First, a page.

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F.–W. Goudsmit, J.W. Moerkerken, S.D. Akkerman, C.G. H. Bogaard, F.C. T. Helm, van der, J.E. Seiffers, S. Schutte, H.J. Simonsz; Measurement of the Mechanical Characteristics of the Fluid–Interface Layer Between Sclera and Tenon . Invest. Ophthalmol. Vis. Sci. 2006;47(13):5064.
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The fat immediately behind the eye follows approx. 50% of eye rotation (Schoemaker et al., ARVO 2004). Presumably, a fluid–interface layer facilitates the required sliding. To incorporate this layer in our Delft Finite–element Model of Orbital Mechanics (Schutte et al., Vision Res., accepted for publ.), we measured its mechanical characteristics.
A pendulum axis equipped with a perilimbal suction ring was applied to the eye of a pig, approx. 18 minutes post mortem. The measurements were conducted on a total of four eyes (two pigs). The eyes were rotated about the visual axis, avoiding large movement of the optic nerve. The amplitude of the pendulum decreased over time because of the internal friction of the device, friction between muscles, sclera and Tenon’s capsule and deformation of the fat. The measurement was repeated after detachment of the eye muscles from the globe and, as a control, detached from the eye to determine the internal friction of the device.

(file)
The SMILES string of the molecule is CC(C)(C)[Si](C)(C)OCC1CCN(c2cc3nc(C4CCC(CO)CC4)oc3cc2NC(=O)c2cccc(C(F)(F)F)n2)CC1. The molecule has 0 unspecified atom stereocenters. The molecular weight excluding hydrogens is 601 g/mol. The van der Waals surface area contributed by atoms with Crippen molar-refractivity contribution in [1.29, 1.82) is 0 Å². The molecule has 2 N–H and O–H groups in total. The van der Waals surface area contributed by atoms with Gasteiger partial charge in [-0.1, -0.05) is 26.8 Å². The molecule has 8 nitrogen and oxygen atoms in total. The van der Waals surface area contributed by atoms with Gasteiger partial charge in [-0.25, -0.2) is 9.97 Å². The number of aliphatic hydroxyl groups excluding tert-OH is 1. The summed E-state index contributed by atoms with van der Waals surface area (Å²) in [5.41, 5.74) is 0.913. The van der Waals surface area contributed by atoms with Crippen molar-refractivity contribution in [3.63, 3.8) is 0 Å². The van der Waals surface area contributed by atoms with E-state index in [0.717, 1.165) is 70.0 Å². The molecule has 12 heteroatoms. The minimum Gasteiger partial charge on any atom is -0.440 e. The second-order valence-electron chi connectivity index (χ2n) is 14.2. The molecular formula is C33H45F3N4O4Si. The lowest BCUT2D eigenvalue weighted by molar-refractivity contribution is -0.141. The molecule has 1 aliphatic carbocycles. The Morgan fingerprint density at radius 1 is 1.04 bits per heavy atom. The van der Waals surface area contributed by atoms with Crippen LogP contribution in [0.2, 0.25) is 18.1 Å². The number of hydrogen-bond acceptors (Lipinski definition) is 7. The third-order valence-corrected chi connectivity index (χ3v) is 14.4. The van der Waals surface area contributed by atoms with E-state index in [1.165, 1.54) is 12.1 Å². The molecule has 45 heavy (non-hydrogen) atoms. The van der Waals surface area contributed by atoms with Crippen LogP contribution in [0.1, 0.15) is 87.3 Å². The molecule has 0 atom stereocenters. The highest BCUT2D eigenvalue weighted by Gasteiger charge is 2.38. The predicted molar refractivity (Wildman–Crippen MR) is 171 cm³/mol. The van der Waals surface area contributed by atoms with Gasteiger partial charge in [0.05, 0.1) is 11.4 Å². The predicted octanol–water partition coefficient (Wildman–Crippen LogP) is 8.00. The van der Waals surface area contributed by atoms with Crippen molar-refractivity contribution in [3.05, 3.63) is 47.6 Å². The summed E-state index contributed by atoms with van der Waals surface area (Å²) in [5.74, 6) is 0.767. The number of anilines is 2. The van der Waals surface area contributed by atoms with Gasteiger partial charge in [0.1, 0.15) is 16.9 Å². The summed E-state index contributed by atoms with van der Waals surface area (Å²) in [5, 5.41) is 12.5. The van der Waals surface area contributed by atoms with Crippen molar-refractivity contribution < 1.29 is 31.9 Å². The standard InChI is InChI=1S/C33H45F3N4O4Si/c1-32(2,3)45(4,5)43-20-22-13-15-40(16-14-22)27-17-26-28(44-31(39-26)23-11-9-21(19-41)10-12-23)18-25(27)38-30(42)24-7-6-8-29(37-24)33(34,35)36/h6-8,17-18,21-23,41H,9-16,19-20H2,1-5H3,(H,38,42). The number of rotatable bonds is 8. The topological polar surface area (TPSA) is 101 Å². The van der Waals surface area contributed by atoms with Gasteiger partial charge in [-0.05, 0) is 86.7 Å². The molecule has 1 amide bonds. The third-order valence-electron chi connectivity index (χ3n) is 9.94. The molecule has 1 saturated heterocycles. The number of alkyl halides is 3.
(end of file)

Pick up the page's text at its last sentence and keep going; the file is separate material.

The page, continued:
The time of oscillation was shorter and the amplitude decreased faster when the suction ring was connected to the eye (figure left) as compared to the control measurement (figure right). The time of oscillation decreased together with amplitude, especially when the muscles were still attached to the eye. Distinction was made between Coulomb’s friction and viscous friction, based on the linear or logarithmic decrease of amplitude.
The fact that the time of oscillation decreased together with amplitude indicates an increasing coefficient of dampening at lower speed, similar to the decrease of viscosity found at higher speeds of deformation (shear thinning) in orbital fat.
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